Roswell Expects To Store 800 Aircraft in 90 Days
U.S. domestic flights dropped from about 27,000 on Jan. 23 to less than 17,000 on March 23, according the flight trackers at RadarBox. That 37% reduction is not as drastic as the cuts in some parts of the world, but sharp enough to ground a lot of aircraft. And many of those aircraft are headed for the warm, dry desert.
Mark Bleth, air center manager and deputy director of Roswell Air Center, says he is in conversations with both airlines and the MROs that represent airlines about his aircraft parking services. “We anticipate filling to capacity of 800 in the next 90 days,” Bleth says. That count would be about 11% of the U.S. commercial fleet.
Bleth says it’s hard to say what portion of aircraft now being taken out of service will be temporarily stored and which will be retired or repurposed. “We would most likely see most of the 767s retired, sold and maybe repurposed for freight. I'm sure Amazon is keeping an eye on the disposition of retired 767s. The 777s, A319s, A320s, 737s, the modern and fuel-efficient fleet, will all most likely go back to work in the future,” he predicts.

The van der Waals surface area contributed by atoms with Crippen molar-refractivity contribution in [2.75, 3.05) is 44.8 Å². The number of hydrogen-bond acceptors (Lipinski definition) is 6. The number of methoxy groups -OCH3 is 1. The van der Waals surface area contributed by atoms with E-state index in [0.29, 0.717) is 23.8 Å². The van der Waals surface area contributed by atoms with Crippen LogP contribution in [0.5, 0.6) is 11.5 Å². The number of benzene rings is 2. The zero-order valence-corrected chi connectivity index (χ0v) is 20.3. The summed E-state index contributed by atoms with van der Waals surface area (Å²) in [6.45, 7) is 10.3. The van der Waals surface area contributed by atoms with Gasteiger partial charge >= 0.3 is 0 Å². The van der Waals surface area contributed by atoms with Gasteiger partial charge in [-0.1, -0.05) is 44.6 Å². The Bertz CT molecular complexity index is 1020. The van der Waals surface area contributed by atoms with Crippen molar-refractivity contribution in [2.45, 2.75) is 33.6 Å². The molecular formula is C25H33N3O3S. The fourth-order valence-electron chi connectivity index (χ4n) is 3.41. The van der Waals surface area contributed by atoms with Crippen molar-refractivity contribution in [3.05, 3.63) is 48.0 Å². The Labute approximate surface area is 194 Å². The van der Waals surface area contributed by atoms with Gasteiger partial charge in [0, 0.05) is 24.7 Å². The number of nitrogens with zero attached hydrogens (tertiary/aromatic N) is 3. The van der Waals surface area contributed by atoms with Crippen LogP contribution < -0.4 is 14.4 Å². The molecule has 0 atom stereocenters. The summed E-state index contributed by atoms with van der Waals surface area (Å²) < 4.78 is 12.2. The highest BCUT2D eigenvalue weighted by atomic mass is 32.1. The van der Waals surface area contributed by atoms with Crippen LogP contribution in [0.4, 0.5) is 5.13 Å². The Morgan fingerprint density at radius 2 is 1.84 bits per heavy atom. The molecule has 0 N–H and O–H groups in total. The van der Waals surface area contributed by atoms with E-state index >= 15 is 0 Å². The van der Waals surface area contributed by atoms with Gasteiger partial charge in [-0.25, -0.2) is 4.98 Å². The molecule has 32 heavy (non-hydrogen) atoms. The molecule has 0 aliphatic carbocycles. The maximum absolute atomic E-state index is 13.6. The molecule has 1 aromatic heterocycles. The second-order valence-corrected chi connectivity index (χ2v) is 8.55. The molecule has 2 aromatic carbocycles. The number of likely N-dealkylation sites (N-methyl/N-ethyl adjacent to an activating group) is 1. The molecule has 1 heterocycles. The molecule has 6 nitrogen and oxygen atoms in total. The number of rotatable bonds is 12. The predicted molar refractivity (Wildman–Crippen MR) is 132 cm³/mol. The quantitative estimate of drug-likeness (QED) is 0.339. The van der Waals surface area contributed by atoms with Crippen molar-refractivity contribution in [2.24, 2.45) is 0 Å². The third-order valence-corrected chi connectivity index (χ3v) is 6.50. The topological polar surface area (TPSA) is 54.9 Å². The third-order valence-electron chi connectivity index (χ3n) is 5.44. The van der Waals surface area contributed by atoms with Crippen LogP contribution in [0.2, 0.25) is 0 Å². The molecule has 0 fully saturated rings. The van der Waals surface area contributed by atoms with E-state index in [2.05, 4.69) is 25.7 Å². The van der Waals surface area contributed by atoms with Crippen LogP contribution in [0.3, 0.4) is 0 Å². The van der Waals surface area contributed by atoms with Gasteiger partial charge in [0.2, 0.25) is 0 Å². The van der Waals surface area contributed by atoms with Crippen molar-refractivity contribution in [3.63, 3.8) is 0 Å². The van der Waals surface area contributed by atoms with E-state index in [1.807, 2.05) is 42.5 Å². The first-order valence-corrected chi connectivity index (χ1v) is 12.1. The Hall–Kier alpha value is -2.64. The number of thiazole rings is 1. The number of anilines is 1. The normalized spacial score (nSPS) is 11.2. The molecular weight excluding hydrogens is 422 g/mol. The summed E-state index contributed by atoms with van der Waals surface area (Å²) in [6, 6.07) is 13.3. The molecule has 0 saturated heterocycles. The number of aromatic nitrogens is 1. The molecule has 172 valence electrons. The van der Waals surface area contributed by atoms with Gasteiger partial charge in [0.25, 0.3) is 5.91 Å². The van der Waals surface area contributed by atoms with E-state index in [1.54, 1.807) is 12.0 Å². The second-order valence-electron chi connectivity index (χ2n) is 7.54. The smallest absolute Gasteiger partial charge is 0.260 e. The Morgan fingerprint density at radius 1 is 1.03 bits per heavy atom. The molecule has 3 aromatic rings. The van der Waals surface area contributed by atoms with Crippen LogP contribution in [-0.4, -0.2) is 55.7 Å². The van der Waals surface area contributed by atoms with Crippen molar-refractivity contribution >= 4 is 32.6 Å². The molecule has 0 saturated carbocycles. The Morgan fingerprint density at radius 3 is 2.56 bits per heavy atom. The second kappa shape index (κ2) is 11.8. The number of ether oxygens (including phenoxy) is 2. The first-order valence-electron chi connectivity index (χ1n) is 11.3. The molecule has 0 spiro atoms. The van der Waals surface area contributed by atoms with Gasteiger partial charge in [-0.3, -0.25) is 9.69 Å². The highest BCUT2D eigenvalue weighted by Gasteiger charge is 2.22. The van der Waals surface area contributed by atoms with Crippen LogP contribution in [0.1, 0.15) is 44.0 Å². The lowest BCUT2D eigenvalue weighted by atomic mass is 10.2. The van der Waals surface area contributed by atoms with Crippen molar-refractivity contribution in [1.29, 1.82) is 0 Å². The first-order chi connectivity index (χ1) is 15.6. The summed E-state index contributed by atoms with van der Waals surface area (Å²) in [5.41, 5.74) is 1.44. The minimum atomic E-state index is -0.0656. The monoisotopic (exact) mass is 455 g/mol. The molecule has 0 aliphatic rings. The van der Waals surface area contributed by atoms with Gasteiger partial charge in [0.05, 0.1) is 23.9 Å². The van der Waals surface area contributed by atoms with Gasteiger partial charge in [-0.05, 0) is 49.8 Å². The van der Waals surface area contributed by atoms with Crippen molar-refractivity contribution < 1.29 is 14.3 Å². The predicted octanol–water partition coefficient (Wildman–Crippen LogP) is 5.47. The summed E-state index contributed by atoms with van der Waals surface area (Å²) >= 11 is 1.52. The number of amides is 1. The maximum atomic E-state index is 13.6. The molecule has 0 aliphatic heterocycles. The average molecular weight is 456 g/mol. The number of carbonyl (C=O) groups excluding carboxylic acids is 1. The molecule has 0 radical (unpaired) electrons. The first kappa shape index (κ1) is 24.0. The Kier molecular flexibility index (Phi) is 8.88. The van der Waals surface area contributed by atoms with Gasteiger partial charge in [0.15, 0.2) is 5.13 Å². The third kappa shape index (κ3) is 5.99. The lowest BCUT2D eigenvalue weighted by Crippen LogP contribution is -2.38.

Roswell offers temporary parking and charges daily rates to MROs that maintain aircraft. The facility is very scaleable, and Roswell is now expanding its parking capability by adding 300 more acres of asphalt area for long-term storage. “This will clear the way for us to separate our active storage from our long-term cold storage,” Bleth says. “Right now we have about 20 planes in, with hundreds behind them.”
The Air Center has regular air service to Dallas Fort Worth and Phoenix and provides full services, from heavy checks to full paint with short- and long term-storage solutions, from active storage to a "crunch pad." It develops its workforce in-house by partnering with Eastern New Mexico University, located at the Center. The university’s airframe and powerplant program has a composite section and is adding component repair.